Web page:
Netflix’s perennially popular “Stranger Things” remained in the No. 1 spot on Parrot Analytics’ digital originals U.S. chart the week ended May 29. It’s the fifth week in a row the 1980s-set supernatural drama has claimed the top spot. It had 41.8 times the demand of an average series after a 4.2% drop in demand expressions, the proprietary metric Parrot uses to gauge a show’s popularity. It was No. 6 on Parrot’s list of all TV shows after a trailer for the fourth season was released.
The Disney+ live-action “Star Wars” series “The Mandalorian” remained No. 2 on the digital originals chart, garnering 36.6 times the demand of the average show after a 0.2% rise in demand expressions. It was No. 9 on the list of overall TV shows.
Another Disney+ “Star Wars” series, the animated “The Clone Wars,” had a 2.6% drop in demand expressions but remained No. 3 on the digital originals chart with 35 times average demand.
Hulu’s “The Handmaid’s Tale” stayed No. 4 on the digital originals chart, registering 34.1 times average demand after a 4.9% rise in demand expressions.
Netflix’s “Cobra Kai” climbed three spots to No. 5, registering 30.1 times average demand and a 12.4% rise in demand expressions thanks to a teaser for the upcoming fourth seasons that includes the return of a villain from the third “Karate Kid” movie.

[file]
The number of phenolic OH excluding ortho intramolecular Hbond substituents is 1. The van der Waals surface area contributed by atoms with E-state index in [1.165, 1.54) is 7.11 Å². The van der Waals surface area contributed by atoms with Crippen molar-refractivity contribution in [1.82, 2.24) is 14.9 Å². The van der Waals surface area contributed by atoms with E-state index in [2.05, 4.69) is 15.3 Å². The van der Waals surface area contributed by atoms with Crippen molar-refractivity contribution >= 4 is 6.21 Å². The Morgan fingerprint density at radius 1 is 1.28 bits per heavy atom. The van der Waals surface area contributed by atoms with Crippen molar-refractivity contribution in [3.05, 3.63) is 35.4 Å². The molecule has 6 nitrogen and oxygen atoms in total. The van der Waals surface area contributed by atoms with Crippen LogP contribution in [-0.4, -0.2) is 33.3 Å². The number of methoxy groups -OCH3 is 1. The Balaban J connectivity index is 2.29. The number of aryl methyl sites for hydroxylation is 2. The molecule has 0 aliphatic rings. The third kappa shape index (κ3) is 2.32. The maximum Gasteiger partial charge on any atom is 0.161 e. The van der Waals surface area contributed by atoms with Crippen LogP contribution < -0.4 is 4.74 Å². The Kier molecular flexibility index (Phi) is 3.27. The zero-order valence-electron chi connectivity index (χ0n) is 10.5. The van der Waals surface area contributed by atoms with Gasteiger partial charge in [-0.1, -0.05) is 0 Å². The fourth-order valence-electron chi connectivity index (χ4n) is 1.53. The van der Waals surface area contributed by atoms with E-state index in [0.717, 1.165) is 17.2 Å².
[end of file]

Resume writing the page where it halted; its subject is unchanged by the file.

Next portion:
Another Netflix series, “Lucifer,” rose five spots to No. 6 after the second half of the fifth season became available May 28.
A “digital original” is Parrot’s term for a multi-episode series in which the most recent season was first made available on a streaming platform such as Netflix, Amazon Prime Video, Hulu or Disney+.
The No. 1 overall TV series in terms of online demand was “Saturday Night Live,” with 65 times average demand.
Media Play News has teamed with Parrot Analytics to provide readers with a weekly top 10 of the most popular digital original TV series in the United States, based on the firm’s proprietary metric called Demand Expressions, which measures demand for TV content in a given market through a wide variety of data sources, including video streaming, social media activity, photo sharing, blogging, commenting on fan and critic rating platforms, and downloading and streaming via peer-to-peer protocols and file sharing sites. Results are expressed as a comparison with the average demand for a TV show of any kind in the market.